Professor Ina Bornkessel-Schlesewsky
My research primarily focuses on the Cognitive Neuroscience of Language. In particular, I am interested in developing neurobiologically plausible models of language and the brain, i.e. models that respect current knowledge about brain structure and function rather than being based primarily on linguistic or cognitive considerations. A further hallmark of my research is that I am passionate about linguistic diversity as a key to understanding the neurobiology of language, asking how "one brain" can process approximately 7000 languages (a current estimate of the number of living languages used in the word today). From a broader perspective, my research aims to illuminate basic mechanisms of information processing – applying both in language and other cognitive domains – and how they are implemented by the brain.
Dr Mark Kohler
I research the role of sleep in memory and the impact of sleep disruption on cognitive performance across development. I have a background in polysomnography and psychometric testing. You can read more about my research.
Professor Matthias Schlesewsky
My research focuses on the development of a model of language that is neurobiologically plausible, i.e. that respects basic design principles of the human brain such as hierarchical organisation of different processing streams (dorsal vs. ventral) or separable but internally unified computational properties for each of these streams. In addition to this biological perspective, model development is inspired by the idea that language universals, which can be identified within and across the languages of the world, are informative for our understanding of the neurobiology of language. Additionally, I am also interested in:
a. The neurobiology of reading, i.e. how reading as a recent cultural invention is implemented in the brain and - most interestingly - how this neurobiological network interacts with the evolutionarily much older auditory system.
b. Language and Ageing, i.e. why language – and particularly language comprehension – remains relatively stable in old age in comparison to other cognitive abilities c. The notion of “complexity” in cognitive science and especially in language theory.
Dr. Valeria Bellan
My research focuses on medical and health sciences, clinical sciences, education, engineering, human movement and sports sciene. My work investigates the processing of tactile and painful stimuli in the context of multisensory integration and body representation. In particular, I use the Mirage box to perform bodily illusions in order to investigate self-localisation as in some painful conditions the organisation of peripersonal space has been found to be extremely relevant.
A/Prof. Mark D. McDonnell
My research interests lie at the intersections between data science, electronic engineering and neuroscience. My research expertise encompasses (i) machine learning applied to computer vision, autonomous decision making, and sequence recognition; and (ii) the computational and mathematical modeling of noise and random variability in nonlinear and complex systems, with applications in neuroscience and biomedical engineering.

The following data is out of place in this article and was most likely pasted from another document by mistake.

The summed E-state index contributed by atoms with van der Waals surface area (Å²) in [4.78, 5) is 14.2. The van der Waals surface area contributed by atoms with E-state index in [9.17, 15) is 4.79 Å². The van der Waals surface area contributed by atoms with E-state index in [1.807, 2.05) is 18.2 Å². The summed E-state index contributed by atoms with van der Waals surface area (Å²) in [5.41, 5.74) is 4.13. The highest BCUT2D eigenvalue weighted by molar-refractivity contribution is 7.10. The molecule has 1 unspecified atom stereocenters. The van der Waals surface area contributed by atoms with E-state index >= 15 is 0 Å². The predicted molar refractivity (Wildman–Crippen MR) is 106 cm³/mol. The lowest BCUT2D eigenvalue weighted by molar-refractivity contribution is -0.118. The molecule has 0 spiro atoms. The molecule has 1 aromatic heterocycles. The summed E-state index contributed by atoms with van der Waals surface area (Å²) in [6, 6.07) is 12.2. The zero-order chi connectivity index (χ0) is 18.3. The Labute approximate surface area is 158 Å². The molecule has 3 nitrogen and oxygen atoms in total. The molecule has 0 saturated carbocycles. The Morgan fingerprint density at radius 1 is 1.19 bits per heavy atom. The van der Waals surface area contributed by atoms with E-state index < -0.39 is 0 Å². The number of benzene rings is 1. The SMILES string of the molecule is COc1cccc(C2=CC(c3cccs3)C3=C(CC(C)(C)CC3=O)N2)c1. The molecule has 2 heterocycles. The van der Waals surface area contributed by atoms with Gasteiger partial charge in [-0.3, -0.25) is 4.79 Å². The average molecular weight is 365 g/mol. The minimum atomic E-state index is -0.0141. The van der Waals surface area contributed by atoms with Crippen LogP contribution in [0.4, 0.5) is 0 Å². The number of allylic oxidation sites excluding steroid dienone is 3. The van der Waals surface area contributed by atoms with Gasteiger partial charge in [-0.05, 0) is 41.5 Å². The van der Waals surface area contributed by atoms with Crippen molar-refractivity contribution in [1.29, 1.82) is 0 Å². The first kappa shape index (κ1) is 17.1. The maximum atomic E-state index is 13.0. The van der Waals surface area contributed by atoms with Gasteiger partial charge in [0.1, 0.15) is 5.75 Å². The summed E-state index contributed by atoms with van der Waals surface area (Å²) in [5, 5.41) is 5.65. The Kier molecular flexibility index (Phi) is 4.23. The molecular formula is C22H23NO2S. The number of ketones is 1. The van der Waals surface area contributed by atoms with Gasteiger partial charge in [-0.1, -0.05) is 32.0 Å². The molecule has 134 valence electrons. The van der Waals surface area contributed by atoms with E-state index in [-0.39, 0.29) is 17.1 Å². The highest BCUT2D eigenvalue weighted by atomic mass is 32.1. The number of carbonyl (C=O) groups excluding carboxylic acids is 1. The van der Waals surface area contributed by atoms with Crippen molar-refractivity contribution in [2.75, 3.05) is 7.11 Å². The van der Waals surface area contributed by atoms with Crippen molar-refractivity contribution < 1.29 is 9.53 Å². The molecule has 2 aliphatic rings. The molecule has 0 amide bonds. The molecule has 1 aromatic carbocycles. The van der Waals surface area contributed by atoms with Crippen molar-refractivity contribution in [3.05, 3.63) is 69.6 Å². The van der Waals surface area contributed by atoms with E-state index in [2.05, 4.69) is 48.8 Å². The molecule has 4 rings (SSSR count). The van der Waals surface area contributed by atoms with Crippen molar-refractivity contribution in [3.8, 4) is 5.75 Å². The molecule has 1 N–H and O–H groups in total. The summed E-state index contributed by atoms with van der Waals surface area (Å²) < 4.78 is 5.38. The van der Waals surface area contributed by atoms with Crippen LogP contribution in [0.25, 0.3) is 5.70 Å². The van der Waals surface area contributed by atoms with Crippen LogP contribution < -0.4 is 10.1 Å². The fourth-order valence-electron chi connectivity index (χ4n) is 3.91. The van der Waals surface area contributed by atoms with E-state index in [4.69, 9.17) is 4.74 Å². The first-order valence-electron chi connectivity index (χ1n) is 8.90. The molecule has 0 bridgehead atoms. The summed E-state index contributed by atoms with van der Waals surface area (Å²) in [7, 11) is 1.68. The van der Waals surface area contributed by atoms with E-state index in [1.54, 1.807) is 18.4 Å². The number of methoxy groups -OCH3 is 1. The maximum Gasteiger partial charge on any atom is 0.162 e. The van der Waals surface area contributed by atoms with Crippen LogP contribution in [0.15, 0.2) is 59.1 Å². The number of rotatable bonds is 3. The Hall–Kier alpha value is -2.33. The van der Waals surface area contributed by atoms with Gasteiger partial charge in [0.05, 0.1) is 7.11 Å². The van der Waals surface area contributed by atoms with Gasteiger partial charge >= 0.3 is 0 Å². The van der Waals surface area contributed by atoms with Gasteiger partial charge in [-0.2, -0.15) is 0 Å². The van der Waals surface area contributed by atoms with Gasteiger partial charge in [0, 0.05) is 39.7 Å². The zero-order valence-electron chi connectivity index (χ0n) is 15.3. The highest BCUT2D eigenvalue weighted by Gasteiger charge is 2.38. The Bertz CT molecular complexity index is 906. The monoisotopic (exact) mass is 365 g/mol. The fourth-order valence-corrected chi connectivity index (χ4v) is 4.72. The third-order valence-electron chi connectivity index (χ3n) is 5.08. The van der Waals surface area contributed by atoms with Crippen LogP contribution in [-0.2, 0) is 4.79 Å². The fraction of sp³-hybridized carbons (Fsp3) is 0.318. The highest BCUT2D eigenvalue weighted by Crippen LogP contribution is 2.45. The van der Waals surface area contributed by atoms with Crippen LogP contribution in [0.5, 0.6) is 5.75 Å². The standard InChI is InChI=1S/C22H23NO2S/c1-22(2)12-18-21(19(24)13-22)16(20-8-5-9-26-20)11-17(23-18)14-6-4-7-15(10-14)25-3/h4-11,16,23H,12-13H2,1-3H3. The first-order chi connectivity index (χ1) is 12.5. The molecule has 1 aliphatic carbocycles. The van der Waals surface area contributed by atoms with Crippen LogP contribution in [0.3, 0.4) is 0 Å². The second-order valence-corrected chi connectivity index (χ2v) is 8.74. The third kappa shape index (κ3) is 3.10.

Dr. Maarten Immink
My research focuses on the neurocognitive processes that underlie skilled movement learning and performance. Part of this research aims to further our understanding for how training can be structured so as to enhance motor learning outcomes. I also investigate approaches to enhancing the individual’s capacity for motor skill learning and performance through mental training techniques including meditation.
Dr. Gabrielle Todd
I am a neuroscientist that specialises in neural control of movement in humans. I lead the Neurophysiology of Human Movement Group and two large multidisciplinary teams of researchers that are investigating early motor signs in Parkinson’s disease and the long-lasting effects of methamphetamine on movement.
Prof. Ning Gu
I have researched in the broad areas of Architectural Computing and Design Cognition, including topics such as Computational Design Analysis; Generative and Parametric Design Systems; Computer-supported Collaborative Design; Virtual Environments; Building Information Modelling; Intercultural Design and Communication; and Protocol Studies on designers' behaviour and cognition.
Prof. Bruce Thomas
My research focuses on wearable computers, virtual reality, augmented reality and graphical user interfaces.
Prof. Magdalena Nenycz-Thiel
My main areas of expertise are (1) Buying behaviour and brand equity of Private Label Brands; (2) Category growth drivers; (3) Measurement and management of physical availability for brands and (4) On-line buying and shopping behaviour. She has published in international journals such as the Journal of Business Research, Journal of Advertising Research and Journal of Marketing Management.
Browse our doctoral students.